West Side Story

WestSideStory
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WikipediaWest Side Story is an American musical with a libretto by Arthur Laurents, music by Leonard Bernstein, lyrics by Stephen Sondheim, and conception and choreography by Jerome Robbins. It was inspired by William Shakespeare's play Romeo and Juliet.

The story is set in the Upper West Side neighborhood in New York City in the mid-1950s, an ethnic, blue-collar neighborhood. (In the early 1960s much of the neighborhood would be cleared in an urban renewal project for theLincoln Center, changing the neighborhood's character.)[1][2] The musical explores the rivalry between the Jets and the Sharks, two teenage street gangs of different ethnic backgrounds. The members of the Sharks, from Puerto Rico, are taunted by the Jets, a caucasian gang.[3] The young protagonist, Tony, a former member of the Jets and best friend of the gang leader, Riff, falls in love with Maria, the sister of Bernardo, the leader of the Sharks. The dark theme, sophisticated music, extended dance scenes, and focus on social problems marked a turning point in American musical theatre. Bernstein's score for the musical includes "Something's Coming", "Maria", "America", "Somewhere", "Tonight", "Jet Song", "I Feel Pretty", "A Boy Like That", "One Hand, One Heart", "Gee, Officer Krupke", and "Cool".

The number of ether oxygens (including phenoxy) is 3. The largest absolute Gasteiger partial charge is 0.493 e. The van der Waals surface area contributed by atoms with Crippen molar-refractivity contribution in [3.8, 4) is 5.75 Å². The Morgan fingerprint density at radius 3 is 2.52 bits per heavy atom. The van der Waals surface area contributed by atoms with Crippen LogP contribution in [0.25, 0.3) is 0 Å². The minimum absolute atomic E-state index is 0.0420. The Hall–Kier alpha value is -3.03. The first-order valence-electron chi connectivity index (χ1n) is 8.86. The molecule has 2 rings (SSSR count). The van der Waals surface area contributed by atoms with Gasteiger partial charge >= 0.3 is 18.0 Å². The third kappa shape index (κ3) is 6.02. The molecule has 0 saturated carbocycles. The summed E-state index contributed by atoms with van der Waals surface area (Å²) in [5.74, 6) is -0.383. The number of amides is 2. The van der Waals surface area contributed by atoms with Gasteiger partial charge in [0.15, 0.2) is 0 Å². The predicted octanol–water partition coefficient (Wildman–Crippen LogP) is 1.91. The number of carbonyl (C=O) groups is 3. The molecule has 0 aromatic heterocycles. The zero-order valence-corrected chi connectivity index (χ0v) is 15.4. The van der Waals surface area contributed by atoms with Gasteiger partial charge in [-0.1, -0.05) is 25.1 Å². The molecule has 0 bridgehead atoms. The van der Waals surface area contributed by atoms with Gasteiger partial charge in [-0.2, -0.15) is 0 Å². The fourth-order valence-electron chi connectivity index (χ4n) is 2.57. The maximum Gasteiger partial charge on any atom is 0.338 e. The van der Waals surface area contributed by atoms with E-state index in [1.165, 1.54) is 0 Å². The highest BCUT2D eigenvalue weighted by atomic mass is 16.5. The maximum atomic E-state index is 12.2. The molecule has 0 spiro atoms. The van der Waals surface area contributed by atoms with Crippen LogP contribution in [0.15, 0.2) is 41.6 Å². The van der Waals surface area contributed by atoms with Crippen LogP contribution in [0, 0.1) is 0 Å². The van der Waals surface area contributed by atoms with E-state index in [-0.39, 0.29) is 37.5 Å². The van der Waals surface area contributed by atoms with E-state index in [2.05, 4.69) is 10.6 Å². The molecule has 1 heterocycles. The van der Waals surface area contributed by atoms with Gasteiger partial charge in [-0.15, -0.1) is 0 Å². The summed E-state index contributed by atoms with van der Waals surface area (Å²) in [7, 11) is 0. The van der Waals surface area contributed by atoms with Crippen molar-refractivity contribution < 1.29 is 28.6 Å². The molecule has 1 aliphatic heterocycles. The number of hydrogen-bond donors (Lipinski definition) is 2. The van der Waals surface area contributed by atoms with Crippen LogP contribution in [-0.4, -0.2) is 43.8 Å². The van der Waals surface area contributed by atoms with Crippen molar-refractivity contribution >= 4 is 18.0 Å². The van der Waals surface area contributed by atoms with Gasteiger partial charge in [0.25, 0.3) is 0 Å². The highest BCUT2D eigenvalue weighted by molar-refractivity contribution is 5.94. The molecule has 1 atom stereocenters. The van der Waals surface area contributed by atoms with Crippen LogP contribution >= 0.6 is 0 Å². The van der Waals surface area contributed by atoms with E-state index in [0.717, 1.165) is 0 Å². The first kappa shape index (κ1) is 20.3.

The original 1957 Broadway production, directed and choreographed by Jerome Robbins and produced by Robert E. Griffith and Harold Prince, marked Sondheim's Broadway debut. It ran for 732 performances before going on tour. The production was nominated for six Tony Awards including Best Musical in 1957,[4] but the award for Best Musical went to Meredith Willson's The Music Man. Robbins won the Tony for his choreography and Oliver Smith won for his scenic designs. The show had an even longer-running London production, a number of revivals and international productions. An innovative 1961 musical film of the same name, directed by Robert Wise and Robbins, starred Natalie Wood, Richard Beymer, Rita Moreno, George Chakiris and Russ Tamblyn. The film was nominated for eleven Academy Awards and won ten, including George Chakiris for Supporting Actor, Rita Moreno for Supporting Actress, and the Best Picture.

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